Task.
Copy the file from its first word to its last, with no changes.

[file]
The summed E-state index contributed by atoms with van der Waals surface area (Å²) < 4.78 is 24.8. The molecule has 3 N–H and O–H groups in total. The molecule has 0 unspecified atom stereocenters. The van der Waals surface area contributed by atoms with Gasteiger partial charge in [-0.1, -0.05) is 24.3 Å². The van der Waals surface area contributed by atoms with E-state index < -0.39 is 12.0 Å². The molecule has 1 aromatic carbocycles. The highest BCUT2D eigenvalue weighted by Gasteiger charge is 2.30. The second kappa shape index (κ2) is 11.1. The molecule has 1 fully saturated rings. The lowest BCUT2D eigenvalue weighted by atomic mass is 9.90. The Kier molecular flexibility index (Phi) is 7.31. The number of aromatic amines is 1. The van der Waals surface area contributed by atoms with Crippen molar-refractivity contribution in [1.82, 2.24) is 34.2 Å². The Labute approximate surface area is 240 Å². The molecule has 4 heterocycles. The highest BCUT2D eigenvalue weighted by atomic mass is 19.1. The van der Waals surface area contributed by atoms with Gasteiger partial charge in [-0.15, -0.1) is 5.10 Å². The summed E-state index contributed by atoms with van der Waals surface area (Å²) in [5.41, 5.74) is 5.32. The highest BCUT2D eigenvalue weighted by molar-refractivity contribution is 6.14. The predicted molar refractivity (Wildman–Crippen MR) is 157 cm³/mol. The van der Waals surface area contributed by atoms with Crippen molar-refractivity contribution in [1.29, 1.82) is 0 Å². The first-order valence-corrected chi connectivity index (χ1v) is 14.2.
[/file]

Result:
The summed E-state index contributed by atoms with van der Waals surface area (Å²) < 4.78 is 24.8. The molecule has 3 N–H and O–H groups in total. The molecule has 0 unspecified atom stereocenters. The van der Waals surface area contributed by atoms with Gasteiger partial charge in [-0.1, -0.05) is 24.3 Å². The van der Waals surface area contributed by atoms with E-state index < -0.39 is 12.0 Å². The molecule has 1 aromatic carbocycles. The highest BCUT2D eigenvalue weighted by Gasteiger charge is 2.30. The second kappa shape index (κ2) is 11.1. The molecule has 1 fully saturated rings. The lowest BCUT2D eigenvalue weighted by atomic mass is 9.90. The Kier molecular flexibility index (Phi) is 7.31. The number of aromatic amines is 1. The van der Waals surface area contributed by atoms with Crippen molar-refractivity contribution in [1.82, 2.24) is 34.2 Å². The Labute approximate surface area is 240 Å². The molecule has 4 heterocycles. The highest BCUT2D eigenvalue weighted by atomic mass is 19.1. The van der Waals surface area contributed by atoms with Gasteiger partial charge in [-0.15, -0.1) is 5.10 Å². The summed E-state index contributed by atoms with van der Waals surface area (Å²) in [5.41, 5.74) is 5.32. The highest BCUT2D eigenvalue weighted by molar-refractivity contribution is 6.14. The predicted molar refractivity (Wildman–Crippen MR) is 157 cm³/mol. The van der Waals surface area contributed by atoms with Crippen molar-refractivity contribution in [1.29, 1.82) is 0 Å². The first-order valence-corrected chi connectivity index (χ1v) is 14.2.